Electric cars are becoming a hot commodity.
Globally, 10 percent of all vehicles sold in 2020 were EVs, which counts for a 28 percent increase compared to 2019. Sales are predicted to increase by 50 percent in 2021. The EU is driving much of that growth, but California just mandated an end to internal combustion engine sales by 2035.
More cities are prohibiting cars.
As traffic dropped everywhere, so did pollution. It seems as though people in major cities around the world realized it is nice breathing fresh air, and walking increased as a result. The mayor of Paris (who happens to be another smart female leader) was re-elected after her ambitious promise to eliminate half of all on-street parking spots and prioritize cyclists. She also plans to begin repurposing major avenues into pedestrian zones. Barcelona just announced similar plans as well recently.
The Earth is greener.
Seeing the world getting greener in satellite photos was easily a highlight of this year. Finally, we are starting to help on an unprecedented scale. This one blew my mind, guys… two million people in India planted 250 million trees in one weekend this year. This is all part of a global effort to restore our planet’s wildlife which has dropped by 52% between 1970 and 2010. Many countries from Costa Rica to the UK have been committed to this for years and pay landowners to let their fields grow wild.
The oceans are cleaner.
In December, 14 nations that own 40 percent of the world’s coastline banded together to create the world’s most significant ocean sustainability initiative. This will protect a massive area in the middle of the ocean to restore fish populations and reefs while eliminating plastic.
We even saved animals.
Finally, announced in 2020 China’s Wildlife Protection Law will apply to the seas as well and reduce its fishing fleet’s massive footprint. Interpol launched a widespread international crackdown on multiple forms of protected species smuggling. Lastly, less traffic meant fewer animals killed by cars. Fatal collisions with wild animals in the US alone were down 58 percent this year.
Plant-based meat alternatives had a great year.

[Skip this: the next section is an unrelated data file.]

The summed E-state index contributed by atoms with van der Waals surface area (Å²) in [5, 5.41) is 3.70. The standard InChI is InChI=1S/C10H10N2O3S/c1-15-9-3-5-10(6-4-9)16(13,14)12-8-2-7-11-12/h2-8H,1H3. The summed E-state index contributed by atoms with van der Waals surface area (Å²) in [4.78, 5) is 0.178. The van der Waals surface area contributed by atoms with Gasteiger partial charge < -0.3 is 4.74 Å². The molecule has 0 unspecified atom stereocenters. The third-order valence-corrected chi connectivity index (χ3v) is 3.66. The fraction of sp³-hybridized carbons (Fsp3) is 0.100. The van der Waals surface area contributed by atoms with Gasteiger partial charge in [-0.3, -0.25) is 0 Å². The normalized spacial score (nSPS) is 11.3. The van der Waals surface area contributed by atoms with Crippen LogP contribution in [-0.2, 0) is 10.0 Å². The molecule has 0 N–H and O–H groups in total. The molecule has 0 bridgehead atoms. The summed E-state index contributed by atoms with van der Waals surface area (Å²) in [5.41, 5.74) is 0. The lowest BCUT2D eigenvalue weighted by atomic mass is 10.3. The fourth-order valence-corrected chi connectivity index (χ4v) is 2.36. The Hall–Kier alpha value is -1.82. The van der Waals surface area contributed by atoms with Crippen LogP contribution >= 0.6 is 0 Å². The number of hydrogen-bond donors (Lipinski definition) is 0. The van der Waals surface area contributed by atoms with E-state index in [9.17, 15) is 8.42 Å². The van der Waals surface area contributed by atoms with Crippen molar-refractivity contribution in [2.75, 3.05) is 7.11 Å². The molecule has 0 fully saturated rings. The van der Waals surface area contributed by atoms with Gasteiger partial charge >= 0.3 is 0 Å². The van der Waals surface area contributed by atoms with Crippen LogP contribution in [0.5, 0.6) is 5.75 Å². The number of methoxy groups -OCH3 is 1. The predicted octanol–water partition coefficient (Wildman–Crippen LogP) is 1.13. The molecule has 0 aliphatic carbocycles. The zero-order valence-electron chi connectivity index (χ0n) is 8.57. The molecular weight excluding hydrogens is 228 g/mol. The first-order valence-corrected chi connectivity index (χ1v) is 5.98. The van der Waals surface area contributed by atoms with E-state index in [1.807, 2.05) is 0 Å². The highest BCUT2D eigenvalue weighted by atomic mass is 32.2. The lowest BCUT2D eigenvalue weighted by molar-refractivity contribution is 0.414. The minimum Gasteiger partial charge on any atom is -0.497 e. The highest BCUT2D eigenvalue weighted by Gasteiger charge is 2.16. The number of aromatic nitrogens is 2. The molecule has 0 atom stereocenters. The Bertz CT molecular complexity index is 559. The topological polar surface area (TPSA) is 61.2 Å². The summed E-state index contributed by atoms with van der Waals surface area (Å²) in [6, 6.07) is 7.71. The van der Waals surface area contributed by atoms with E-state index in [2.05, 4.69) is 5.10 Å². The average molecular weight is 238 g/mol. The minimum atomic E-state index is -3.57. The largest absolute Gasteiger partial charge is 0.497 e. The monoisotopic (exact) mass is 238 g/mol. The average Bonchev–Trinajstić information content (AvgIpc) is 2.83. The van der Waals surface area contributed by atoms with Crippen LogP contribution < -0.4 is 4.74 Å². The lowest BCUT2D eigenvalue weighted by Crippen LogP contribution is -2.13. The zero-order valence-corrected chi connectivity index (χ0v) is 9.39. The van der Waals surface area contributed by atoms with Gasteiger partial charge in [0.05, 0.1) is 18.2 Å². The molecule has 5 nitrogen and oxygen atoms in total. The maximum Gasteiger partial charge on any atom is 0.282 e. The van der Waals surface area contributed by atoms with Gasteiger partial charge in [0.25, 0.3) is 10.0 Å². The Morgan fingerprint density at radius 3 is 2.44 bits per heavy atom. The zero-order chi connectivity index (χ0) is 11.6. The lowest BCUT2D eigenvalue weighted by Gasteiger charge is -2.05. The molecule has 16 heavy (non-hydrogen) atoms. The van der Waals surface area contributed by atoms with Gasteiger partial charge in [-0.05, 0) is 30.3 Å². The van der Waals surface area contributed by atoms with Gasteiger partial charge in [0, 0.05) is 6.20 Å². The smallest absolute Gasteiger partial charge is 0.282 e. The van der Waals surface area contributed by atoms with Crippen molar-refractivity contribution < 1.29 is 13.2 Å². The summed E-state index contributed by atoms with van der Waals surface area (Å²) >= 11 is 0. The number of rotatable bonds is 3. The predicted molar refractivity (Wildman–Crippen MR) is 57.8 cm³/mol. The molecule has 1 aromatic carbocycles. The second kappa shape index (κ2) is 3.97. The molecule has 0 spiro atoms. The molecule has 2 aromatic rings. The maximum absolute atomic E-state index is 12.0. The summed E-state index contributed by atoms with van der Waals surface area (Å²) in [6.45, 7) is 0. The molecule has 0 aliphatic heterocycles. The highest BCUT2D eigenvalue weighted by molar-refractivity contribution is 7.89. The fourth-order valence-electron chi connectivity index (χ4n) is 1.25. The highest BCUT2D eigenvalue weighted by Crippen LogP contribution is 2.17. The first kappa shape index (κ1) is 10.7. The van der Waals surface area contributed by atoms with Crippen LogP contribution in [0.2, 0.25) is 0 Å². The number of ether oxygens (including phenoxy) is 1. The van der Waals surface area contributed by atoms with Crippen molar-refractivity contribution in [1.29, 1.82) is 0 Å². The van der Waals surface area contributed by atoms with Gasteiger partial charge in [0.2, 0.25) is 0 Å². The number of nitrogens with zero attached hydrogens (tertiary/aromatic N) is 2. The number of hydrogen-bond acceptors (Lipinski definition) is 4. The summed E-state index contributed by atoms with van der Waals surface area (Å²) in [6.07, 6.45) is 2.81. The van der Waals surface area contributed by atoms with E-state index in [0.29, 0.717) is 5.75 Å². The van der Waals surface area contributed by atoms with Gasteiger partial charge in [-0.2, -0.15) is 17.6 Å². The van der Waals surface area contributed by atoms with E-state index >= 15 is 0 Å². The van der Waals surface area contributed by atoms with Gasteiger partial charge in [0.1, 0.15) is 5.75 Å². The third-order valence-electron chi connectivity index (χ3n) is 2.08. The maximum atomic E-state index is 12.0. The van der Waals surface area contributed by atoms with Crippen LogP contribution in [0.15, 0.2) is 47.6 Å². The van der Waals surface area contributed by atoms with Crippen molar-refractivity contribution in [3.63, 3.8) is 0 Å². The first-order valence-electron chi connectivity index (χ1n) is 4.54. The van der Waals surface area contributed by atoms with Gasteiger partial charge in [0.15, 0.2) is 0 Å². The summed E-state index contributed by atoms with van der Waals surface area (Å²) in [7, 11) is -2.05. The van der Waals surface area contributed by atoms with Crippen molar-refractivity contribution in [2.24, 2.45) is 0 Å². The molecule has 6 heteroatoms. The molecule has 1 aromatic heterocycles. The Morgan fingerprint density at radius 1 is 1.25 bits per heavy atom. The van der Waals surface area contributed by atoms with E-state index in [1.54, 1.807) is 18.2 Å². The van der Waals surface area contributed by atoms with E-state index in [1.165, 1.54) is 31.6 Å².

Humans are finally realizing we can survive and do so while eating less meat. Global meat consumption was down by three percent overall. It wasn’t just from the pandemic; we saw a similar decline in 2019. Two consecutive years of a reduction in meat consumption has never happened before. This is reassuring news for our wanna-be vegan family who strives to sacrifice meat often (not because we don’t love it), but because it is a small and effective way for us to make an impact.
This exercise of selecting problems I find extremely alarming and finding ways that in 2020 we managed to improve those problems – gave me more hope than I have had all year. This served as a reminder that even in the darkest times, there can be light. We can grow and move forward. The work doesn’t stop here, and in 2021 I encourage you to focus less on traditional goal setting, and decide one way you and your family can change something within your own home that will impact our entire world and all future generations.
It doesn’t have to be rocket science or earth-shattering (pun intended) if you open your mind to change. At our very nature, we are adaptive creatures. It is within us to change, but we need the knowledge to know better and the motivation to care. Let 2020 be both of those. Let your frustration with missing out on life bring to light how precious life truly is. On that note, I want to wish you all a Happy New Year, and if you are looking for a fun way to celebrate the New Year at home go checkout my blog post for a fun family-friendly fondue recipe we whip up on New Years annually.